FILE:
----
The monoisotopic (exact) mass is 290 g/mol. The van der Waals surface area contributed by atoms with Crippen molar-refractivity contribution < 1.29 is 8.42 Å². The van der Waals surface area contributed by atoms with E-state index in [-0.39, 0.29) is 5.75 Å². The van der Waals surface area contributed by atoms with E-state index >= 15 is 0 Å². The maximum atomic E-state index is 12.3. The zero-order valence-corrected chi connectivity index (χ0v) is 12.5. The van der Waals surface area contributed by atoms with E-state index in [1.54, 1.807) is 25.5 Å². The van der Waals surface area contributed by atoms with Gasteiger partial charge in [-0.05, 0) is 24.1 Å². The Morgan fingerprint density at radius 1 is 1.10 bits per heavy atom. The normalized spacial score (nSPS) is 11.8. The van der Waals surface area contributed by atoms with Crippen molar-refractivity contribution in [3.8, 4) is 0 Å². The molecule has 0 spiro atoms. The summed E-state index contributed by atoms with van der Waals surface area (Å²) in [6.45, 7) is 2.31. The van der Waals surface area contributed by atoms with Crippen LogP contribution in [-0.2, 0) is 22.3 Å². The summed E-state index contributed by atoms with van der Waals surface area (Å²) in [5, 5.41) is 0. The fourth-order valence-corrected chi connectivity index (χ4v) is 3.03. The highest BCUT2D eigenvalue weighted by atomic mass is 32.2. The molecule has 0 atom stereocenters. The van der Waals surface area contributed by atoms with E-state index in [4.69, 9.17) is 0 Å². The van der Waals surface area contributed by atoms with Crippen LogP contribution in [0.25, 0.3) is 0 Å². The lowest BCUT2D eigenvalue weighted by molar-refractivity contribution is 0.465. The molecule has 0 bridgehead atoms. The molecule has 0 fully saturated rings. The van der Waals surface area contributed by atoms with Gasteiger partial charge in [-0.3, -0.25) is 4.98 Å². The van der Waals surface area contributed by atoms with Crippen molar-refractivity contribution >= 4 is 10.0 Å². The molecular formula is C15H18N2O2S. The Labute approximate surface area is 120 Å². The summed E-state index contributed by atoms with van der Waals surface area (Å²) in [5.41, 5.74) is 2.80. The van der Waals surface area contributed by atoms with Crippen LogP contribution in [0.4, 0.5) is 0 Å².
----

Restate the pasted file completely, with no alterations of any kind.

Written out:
The monoisotopic (exact) mass is 290 g/mol. The van der Waals surface area contributed by atoms with Crippen molar-refractivity contribution < 1.29 is 8.42 Å². The van der Waals surface area contributed by atoms with E-state index in [-0.39, 0.29) is 5.75 Å². The van der Waals surface area contributed by atoms with E-state index >= 15 is 0 Å². The maximum atomic E-state index is 12.3. The zero-order valence-corrected chi connectivity index (χ0v) is 12.5. The van der Waals surface area contributed by atoms with E-state index in [1.54, 1.807) is 25.5 Å². The van der Waals surface area contributed by atoms with Gasteiger partial charge in [-0.05, 0) is 24.1 Å². The Morgan fingerprint density at radius 1 is 1.10 bits per heavy atom. The normalized spacial score (nSPS) is 11.8. The van der Waals surface area contributed by atoms with Crippen molar-refractivity contribution in [3.8, 4) is 0 Å². The molecule has 0 spiro atoms. The summed E-state index contributed by atoms with van der Waals surface area (Å²) in [6.45, 7) is 2.31. The van der Waals surface area contributed by atoms with Crippen LogP contribution in [-0.2, 0) is 22.3 Å². The summed E-state index contributed by atoms with van der Waals surface area (Å²) in [5, 5.41) is 0. The fourth-order valence-corrected chi connectivity index (χ4v) is 3.03. The highest BCUT2D eigenvalue weighted by atomic mass is 32.2. The molecule has 0 atom stereocenters. The van der Waals surface area contributed by atoms with E-state index in [4.69, 9.17) is 0 Å². The van der Waals surface area contributed by atoms with Crippen LogP contribution in [0.25, 0.3) is 0 Å². The lowest BCUT2D eigenvalue weighted by molar-refractivity contribution is 0.465. The molecule has 0 bridgehead atoms. The molecule has 0 fully saturated rings. The van der Waals surface area contributed by atoms with Gasteiger partial charge in [-0.3, -0.25) is 4.98 Å². The van der Waals surface area contributed by atoms with Crippen molar-refractivity contribution >= 4 is 10.0 Å². The molecular formula is C15H18N2O2S. The Labute approximate surface area is 120 Å². The summed E-state index contributed by atoms with van der Waals surface area (Å²) in [5.41, 5.74) is 2.80. The van der Waals surface area contributed by atoms with Crippen LogP contribution in [0.4, 0.5) is 0 Å².